In Daulat Khana, one of the many courtyards of Mehrangarh Fort, a group of 12 men sit on a carpet on the floor. They are clad in white kurtas and pajamas. They wear blood red turbans on their heads and a red sash is tied around their waists. Ghungroos—small bells that are strung together and worn by dancers on their feet—are tied to their ankles. Round drums lie by their side. As a gaggle of tourists passes by, one of the men beats on his drum to try and interest them in a performance.
The group, which goes by the name of the Shyam Mithra Mandal, is here as a part of the festivities that take place at the Mehrangarh Fort, every day, during Jodhpur Riff. They play something called the ‘chang’, a shallow, round drum that the drummers hold up in their hands and beat while simultaneously dancing to its rhythm. It is made of bull or goat hide, stretched over a spherical, wooden frame. On the off white flat surface of each chang, which the drummer beats, the name of the group, their village, Pabusar, and their district, Churu is painted in red. “We don’t make the chang ourselves but we get them from Jaipur,” says Omprakash, 30, one of the group members. “You get the best chang there.” At the fort, they perform throughout the day, from 10 am to 5 pm.
Their performance is a mix of a unique dance form, the pleasant notes of a bansuri, or flute, and the steady rhythm of the chang, coupled with that of the ghungroos on their ankles. The dance, called gindan, has the men leap, in step with the drumbeats, and turn in the air. At times they walk from side to side, half sitting as they beat the chang. The dance form is from the Shekhawati region of Rajasthan, native to the districts of Churu, Jhunjhunu, and Sikar. The drummers usually drum and dance on festive occasions, such as Holi and Diwali. “It is a dance of celebration,” says Gopal Ram, 36, the leader of the group. They only ever perform together. The group members are related to one another: each is either a cousin or a brother of the other. “We learnt to dance on our own,” says Gopal Ram. “We taught each other.”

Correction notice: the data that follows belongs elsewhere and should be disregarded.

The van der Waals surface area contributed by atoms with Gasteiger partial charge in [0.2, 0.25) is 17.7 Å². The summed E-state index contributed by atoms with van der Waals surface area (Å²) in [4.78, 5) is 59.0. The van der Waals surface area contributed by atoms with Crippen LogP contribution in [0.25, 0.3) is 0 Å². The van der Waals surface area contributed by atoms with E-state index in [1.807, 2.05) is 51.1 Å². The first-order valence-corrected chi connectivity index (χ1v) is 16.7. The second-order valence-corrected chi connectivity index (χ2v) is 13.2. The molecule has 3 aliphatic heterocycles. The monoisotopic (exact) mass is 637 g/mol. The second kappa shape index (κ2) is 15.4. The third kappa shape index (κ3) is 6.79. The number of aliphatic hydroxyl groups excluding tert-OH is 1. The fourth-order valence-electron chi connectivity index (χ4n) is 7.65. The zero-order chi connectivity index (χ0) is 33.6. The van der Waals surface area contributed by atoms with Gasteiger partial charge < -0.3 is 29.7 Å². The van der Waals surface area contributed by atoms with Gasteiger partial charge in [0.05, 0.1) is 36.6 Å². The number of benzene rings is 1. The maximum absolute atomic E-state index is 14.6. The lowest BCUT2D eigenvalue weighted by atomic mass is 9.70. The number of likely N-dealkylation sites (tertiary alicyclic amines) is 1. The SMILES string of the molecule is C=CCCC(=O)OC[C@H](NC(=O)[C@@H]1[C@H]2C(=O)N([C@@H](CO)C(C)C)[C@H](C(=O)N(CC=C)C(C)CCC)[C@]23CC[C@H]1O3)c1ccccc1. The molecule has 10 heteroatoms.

Of the 12, two members play the bansuri and the dholak. During the dance, they sit in the middle while 10 others dance in a circle around them. Do the women in their village dance as well? “No, they don’t. That is against our tradition,” says Samandar, one of the drummers, who claims not to have a surname. “They may dance with each other inside the house but not outside, in front of everyone.”
But these restrictions don’t bind their audience. Earlier in the day, when a large crowd had gathered to watch the group dance, a number of women from the audience could not help but sway to the beat of the chang. Some of them eventually joined the drummers, dancing with them. The drummers spread out, making them a part of the performance. Eventually they were dancing within the circle.
(Image: The chang drummers of Shyam Mithra Mandal at Jodhpur Riff. By Kavi Bhansali / Jodhpur Riff. )